Why real experiences are powerful for writing

Written expression can be a challenging and stressful experience for any student. Difficulties with generating ideas for a narrative, troubles responding to key questions (‘who’, ‘what’, ‘when’, ‘where’)....

 

Writing...what's the big deal?


Written expression can be a challenging and stressful experience for any student. Difficulties with generating ideas for a narrative, troubles responding to key questions (‘who’, ‘what’, ‘when’, ‘where’) and not knowing which words to use are just some of the roadblocks that children may encounter on their writing tasks.

Students need a way to relate to a task and find personal meaning in what they write. If students are able to draw upon personal experiences and interests, writing becomes an engaging task through which children can use written language in a way that is meaningful to them.

Parents, teachers and clinicians can achieve this through a multi-sensory approach to learning. 

This means choosing an activity that engages the key senses - auditory (what we hear), visual (what we see), and tactile/kinaesthetic (what we can touch and do). Each of these is an avenue through which children can receive different types of information and exercise multiple memory pathways necessary to produce sustained, deep learning.

By engaging a child in a real experience, language learning occurs in a way that is appropriate for the child’s individual learning style. Your child can then draw upon the knowledge taken from this experience to find inspiration, trigger new ideas and generate language for their writing task.

Tips and tricks to achieve this at home.


Creating ‘real experiences’ doesn’t have to be difficult! Check out these activities you can do using things you have in your house:

  • Make a yummy snack! Try making a sandwich or delicious iced chocolate.
  • Create easy science experiments with the ingredients you have in your pantry. Our favourites are the Lava Lamp and Baking Soda Volcano.
  • Stuck for ideas? Why not look through photographs of a recent event that your child participated in? A friend’s birthday party or trip to the zoo are just a few experiences your child can write about.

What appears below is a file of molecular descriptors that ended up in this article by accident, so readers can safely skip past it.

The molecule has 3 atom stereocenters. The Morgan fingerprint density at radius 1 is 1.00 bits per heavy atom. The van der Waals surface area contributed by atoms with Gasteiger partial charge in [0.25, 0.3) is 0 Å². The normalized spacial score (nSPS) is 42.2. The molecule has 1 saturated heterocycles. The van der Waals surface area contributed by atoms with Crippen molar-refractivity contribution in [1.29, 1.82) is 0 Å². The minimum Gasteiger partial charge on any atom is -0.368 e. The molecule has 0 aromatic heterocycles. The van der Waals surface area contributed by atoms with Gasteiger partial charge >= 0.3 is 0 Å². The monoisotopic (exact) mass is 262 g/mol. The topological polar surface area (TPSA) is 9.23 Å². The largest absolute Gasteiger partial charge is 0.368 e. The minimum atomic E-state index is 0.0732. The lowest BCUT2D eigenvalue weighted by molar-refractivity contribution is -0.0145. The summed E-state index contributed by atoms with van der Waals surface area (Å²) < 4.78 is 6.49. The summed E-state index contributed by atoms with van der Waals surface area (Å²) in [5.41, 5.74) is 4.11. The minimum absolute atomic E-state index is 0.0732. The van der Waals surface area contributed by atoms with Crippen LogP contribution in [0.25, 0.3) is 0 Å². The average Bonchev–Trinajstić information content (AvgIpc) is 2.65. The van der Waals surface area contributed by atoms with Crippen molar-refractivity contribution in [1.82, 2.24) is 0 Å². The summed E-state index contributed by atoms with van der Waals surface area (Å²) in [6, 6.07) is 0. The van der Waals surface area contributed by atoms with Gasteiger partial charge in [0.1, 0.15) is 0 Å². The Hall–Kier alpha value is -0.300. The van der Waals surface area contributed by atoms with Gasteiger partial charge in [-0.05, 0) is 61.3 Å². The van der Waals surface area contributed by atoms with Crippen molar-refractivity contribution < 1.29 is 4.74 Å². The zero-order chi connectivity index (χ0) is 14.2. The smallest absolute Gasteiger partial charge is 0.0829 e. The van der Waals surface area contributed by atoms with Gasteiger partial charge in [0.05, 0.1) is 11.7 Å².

• Think about real experiences that the child encounters in everyday life (e.g. helping a parent prepare a meal).

Support your child’s success by using written instructions with photographs to support their understanding. You can also watch a video tutorial before completing the task so they know exactly what to do. Each step can be captured with a photo. Have these handy while your child is writing so they can remember what they did.

Talk to your Speech Pathologist.


They can support your child’s written expression by designing intervention sessions that integrate visual, auditory and tactile experiences for your child. A therapist can support you to replicate similar activities at home, using materials you already own and by taking advantage of everyday routines.

Most importantly, a speech pathologist will support your child’s writing by offering their clinical expertise and tailoring the session to suit your child’s abilities. They are equipped to design writing scaffolds, visual supports and to give your child the power of knowing what to do when writing tasks get challenging.

References.


Pourhosein Gilakjani, A. (2011). Visual, Auditory, Kinaesthetic Learning Styles and Their Impacts on
             English Language Teaching. Journal Of Studies In Education, 2(1), 469-472.
             doi: 10.5296/jse.v2i1.1007

Schumann, J. (1997). The neurobiology of affect in language. Boston: Blackwell.
 

By Christine Merhi
info@speechinfocus.com.au
02 8065 1197

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